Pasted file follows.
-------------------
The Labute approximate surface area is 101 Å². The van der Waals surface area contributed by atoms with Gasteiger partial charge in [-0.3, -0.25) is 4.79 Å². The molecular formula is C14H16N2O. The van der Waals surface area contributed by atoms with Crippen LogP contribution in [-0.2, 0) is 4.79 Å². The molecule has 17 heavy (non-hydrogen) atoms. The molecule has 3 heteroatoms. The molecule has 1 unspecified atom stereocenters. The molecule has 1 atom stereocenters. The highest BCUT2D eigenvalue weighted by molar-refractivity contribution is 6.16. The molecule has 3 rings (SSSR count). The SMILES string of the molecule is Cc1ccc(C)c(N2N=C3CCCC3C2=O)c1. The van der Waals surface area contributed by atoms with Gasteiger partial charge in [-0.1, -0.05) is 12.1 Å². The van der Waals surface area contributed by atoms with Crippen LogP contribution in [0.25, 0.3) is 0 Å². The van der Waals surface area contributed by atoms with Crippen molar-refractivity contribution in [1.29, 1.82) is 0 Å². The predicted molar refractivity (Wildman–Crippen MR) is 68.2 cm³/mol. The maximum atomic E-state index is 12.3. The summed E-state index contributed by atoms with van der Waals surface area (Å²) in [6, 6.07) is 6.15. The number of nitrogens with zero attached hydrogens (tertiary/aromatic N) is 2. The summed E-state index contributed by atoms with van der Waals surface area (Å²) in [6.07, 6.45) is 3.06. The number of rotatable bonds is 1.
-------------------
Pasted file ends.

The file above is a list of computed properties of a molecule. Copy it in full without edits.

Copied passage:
The Labute approximate surface area is 101 Å². The van der Waals surface area contributed by atoms with Gasteiger partial charge in [-0.3, -0.25) is 4.79 Å². The molecular formula is C14H16N2O. The van der Waals surface area contributed by atoms with Crippen LogP contribution in [-0.2, 0) is 4.79 Å². The molecule has 17 heavy (non-hydrogen) atoms. The molecule has 3 heteroatoms. The molecule has 1 unspecified atom stereocenters. The molecule has 1 atom stereocenters. The highest BCUT2D eigenvalue weighted by molar-refractivity contribution is 6.16. The molecule has 3 rings (SSSR count). The SMILES string of the molecule is Cc1ccc(C)c(N2N=C3CCCC3C2=O)c1. The van der Waals surface area contributed by atoms with Gasteiger partial charge in [-0.1, -0.05) is 12.1 Å². The van der Waals surface area contributed by atoms with Crippen LogP contribution in [0.25, 0.3) is 0 Å². The van der Waals surface area contributed by atoms with Crippen molar-refractivity contribution in [1.29, 1.82) is 0 Å². The predicted molar refractivity (Wildman–Crippen MR) is 68.2 cm³/mol. The maximum atomic E-state index is 12.3. The summed E-state index contributed by atoms with van der Waals surface area (Å²) in [6, 6.07) is 6.15. The number of nitrogens with zero attached hydrogens (tertiary/aromatic N) is 2. The summed E-state index contributed by atoms with van der Waals surface area (Å²) in [6.07, 6.45) is 3.06. The number of rotatable bonds is 1.